Home Tools and Applications Meetings & Conferences The Intentional Design of Stewardship: A Case Study

The Intentional Design of Stewardship: A Case Study

33 min read

Bill Bergquist and Bill Carrier

Goodwin Watson once wrote about the ingredients needed for effective, lasting change. He identified three domains in which change can take place. One domain is structure, with the second domain being process and the third domain being attitude/culture. Eventually, all three domains need to be engaged if change is to be sustained.

We suggest that the same three domains apply when considering the stewardship of any professional or field of human service. The two of us are particularly interested in the emerging profession of coaching. With some of our colleagues we have sought to “steward” this profession in several ways over the past decade.

Many of these ways relate to what Watson would identify as Structure-based approaches to stewardship. Here is a summary of what Watson identifies as the structural domain:

Structure is all of those organizationally defined parameters and connections within and through which persons and processes in an organization carry out the purpose of the organization. It is the formal and dynamic architecture defined by the organization within which the mission of the organization is carried out.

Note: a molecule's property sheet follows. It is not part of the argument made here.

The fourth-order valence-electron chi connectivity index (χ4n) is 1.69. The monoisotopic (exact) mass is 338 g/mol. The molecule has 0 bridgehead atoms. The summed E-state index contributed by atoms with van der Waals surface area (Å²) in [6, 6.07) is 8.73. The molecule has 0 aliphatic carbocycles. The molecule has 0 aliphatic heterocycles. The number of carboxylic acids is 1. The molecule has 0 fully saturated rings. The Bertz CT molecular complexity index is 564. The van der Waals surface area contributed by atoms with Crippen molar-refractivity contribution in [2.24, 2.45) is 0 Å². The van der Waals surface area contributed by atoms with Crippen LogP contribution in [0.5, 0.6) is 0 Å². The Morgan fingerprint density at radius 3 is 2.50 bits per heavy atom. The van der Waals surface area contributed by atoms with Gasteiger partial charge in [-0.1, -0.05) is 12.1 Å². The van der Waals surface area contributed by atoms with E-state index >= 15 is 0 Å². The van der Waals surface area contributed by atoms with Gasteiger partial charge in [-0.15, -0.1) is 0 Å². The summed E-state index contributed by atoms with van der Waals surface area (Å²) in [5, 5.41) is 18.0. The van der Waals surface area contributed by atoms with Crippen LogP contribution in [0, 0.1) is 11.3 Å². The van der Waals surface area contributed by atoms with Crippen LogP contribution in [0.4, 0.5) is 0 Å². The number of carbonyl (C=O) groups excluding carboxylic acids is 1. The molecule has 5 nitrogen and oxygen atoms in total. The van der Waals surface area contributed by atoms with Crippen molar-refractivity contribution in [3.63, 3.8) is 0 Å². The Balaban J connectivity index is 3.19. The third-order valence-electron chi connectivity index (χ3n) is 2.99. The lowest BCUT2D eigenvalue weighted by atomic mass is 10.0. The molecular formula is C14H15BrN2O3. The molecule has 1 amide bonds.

This magazine (Future of Coaching) represents one of these structure-based endeavors, as does the Library of Professional Coaching in which the Future of Coaching is housed. We would identify these sources of digital publications as structural changes. During this past year, a structure-oriented mode of stewardship was introduced by a small group of coaches (including the two of us). This was the initiation of an in-person and virtual meeting to which seasoned executive coaches were invited. Called the New Executive Coaching Summit (NECS), this initiative exemplified what we identify as the four key ingredients of effective stewardship: convening, communicating, clarifying, and creating consensus. NECS also showed how a disciplined and sustained follow-up engagement can be designed and implemented—to ensure the ongoing personal investment of stewards in a vision that can be realized.

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